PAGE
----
Touch a man’s wallet and you have touched a nerve. When Jesus challenged the rich young
ruler to part with his money it struck a nerve. The young man apparently did not realize
the grip his money had upon him until he was confronted with giving it away. (Lk.
18:22-23) So it is with many of us. We do not always realize how much we trust in riches,
and how much importance we place on money. Money gives us a sense of security; however,
Scripture would teach us that riches have wings, and really provide very little security.
When it comes to Christians and giving to the Lord, it has been said, “A giving
Savior should have giving disciples.” (2 Cor. 8:9) It was the Lord who said, “It
is more blessed to give than to receive.” (Acts 20:35) Instruction on giving to the
Lord occupies a good part of Scripture and is a very important part of the Christian
Throughout the Old Testament we are given accounts of those who gave abundantly. When the
tabernacle was to be constructed the children of Israel gave their jewelry, linen, and
other materials to such an extent that Moses needed to command them to stop giving. (Ex.
36:3-6) The widow of Zarephath gave her last meal to the prophet (1 Kings 17). In the New
Testament we read of the widow who gave “all that she had” (Mk. 12:44). Mary and
Martha provided hospitality to the Lord (Jn. 12:2), while Lydia did so for Paul and his
company (Acts 16:40.)
Often “giving” is viewed in a negative light, and many fail to see that it is
more “blessed” to give than receive. Many miss a blessing by failing to give of
that which the Lord has placed in their hands. All is His, and David stated, “for all
things come of thee, and of thine own have we given thee.” (1 Chr. 29:14) In addition
to blessing, giving is a way of honoring the Lord. “Honour the LORD with thy
substance, and with the firstfruits of all thine increase:” (Prov. 3:9). What
Christian would not want to honor the Lord in the way he lives? Yet, despite this, many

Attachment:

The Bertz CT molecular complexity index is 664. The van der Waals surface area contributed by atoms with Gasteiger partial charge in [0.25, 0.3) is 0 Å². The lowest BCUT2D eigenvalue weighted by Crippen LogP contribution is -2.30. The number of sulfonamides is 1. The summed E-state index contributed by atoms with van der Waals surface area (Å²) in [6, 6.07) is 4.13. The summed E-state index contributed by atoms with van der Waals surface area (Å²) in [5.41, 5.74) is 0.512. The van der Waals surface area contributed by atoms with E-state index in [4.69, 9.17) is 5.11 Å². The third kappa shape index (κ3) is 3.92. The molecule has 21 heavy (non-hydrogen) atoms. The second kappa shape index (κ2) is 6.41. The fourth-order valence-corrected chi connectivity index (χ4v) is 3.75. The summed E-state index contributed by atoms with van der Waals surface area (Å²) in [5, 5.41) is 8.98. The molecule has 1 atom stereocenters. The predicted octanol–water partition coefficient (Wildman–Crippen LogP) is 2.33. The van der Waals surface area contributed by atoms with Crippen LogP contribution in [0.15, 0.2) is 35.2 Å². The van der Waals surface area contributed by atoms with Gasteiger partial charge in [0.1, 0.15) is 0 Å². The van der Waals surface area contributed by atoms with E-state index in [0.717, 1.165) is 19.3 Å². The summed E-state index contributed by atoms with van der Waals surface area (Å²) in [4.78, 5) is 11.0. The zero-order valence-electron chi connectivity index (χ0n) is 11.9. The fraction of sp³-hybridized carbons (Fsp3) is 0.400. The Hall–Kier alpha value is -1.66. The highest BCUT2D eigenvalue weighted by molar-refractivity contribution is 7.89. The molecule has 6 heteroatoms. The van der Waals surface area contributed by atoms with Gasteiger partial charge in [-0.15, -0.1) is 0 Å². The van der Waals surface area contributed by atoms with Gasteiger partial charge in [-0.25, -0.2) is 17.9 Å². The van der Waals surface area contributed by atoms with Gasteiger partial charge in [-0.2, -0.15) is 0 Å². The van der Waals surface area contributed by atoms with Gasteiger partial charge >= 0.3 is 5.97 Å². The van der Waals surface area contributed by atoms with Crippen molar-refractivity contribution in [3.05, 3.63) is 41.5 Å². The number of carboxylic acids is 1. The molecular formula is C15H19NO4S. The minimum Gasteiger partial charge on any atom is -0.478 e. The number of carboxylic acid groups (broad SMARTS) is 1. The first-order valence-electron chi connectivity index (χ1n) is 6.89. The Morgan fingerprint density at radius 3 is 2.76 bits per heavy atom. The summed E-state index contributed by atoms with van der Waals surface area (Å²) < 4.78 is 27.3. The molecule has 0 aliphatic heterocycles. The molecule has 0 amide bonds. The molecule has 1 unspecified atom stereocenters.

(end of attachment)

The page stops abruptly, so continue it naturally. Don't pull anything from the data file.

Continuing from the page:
fail to see giving as a way of honoring the Lord. Giving needs to be seen in a more
favorable light. We need to view it, not as a chore, but as an opportunity to honor the
Lord and to be a blessing to others, and in turn be blessed.
There are some very simple principles associated with Christian giving. One is that of
secrecy. The one giving is not to blow his trumpet and announce it to the world. It is not
to be done for the praise of men. (Matt. 6:1-4)
Giving is also to be systematic. Paul instructed the Corinthian saints to set aside each
Lord’s Day in accordance with how the Lord had prospered them. We do many other financial
activities in a systematic way, and yet giving is often done in a haphazard fashion. We
pay mortgages, loans, and utility bills on a regular basis, and giving to the Lord should
also be done in an orderly way.
As noted above it is also to be proportional. It is to be ‘according to that a man hath,
and not according to that he hath not.” (2 Cor 8:12) We need not compare our giving
to others which will most likely cause difficulty. We are free to simply give in
accordance with what the Lord has placed in our trust.
Perhaps most important is that our giving is to be from a willing and cheerful heart.
“Every man according as he purposeth in his heart, so let him give; not grudgingly,
or of necessity: for God loveth a cheerful giver.” (2 Cor. 9:7) In a selfish world
giving is usually viewed as a duty-something we ought to do. The Lord is desirous for the
Christian to have a cheerful attitude toward giving. Thankfully there are those Christians
who really enjoy giving to the Lord. It should be true of all of the redeemed.
We often speak of developing and using our spiritual gifts, and it needs to be done. When
writing to the saints in Corinth Paul said, “Therefore, as ye abound in every thing,
in faith, and utterance, and knowledge, and in all diligence, and in your love to us, see
that ye abound in this grace also.” (2 Cor. 8:7) The “grace” of which Paul
is speaking is that of “giving.” No doubt he would exhort us today to
“abound in this grace also.”
Paul concludes this exhortation with the example of “giving” by the Lord Jesus,
Who was rich, but for our sakes became destitute in order that we might become rich. (2
Cor. 8:9) Certainly His grace is to stir our hearts to be cheerful givers.
Labour hard, consume little, give much – and all to Christ. Anthony Norris Groves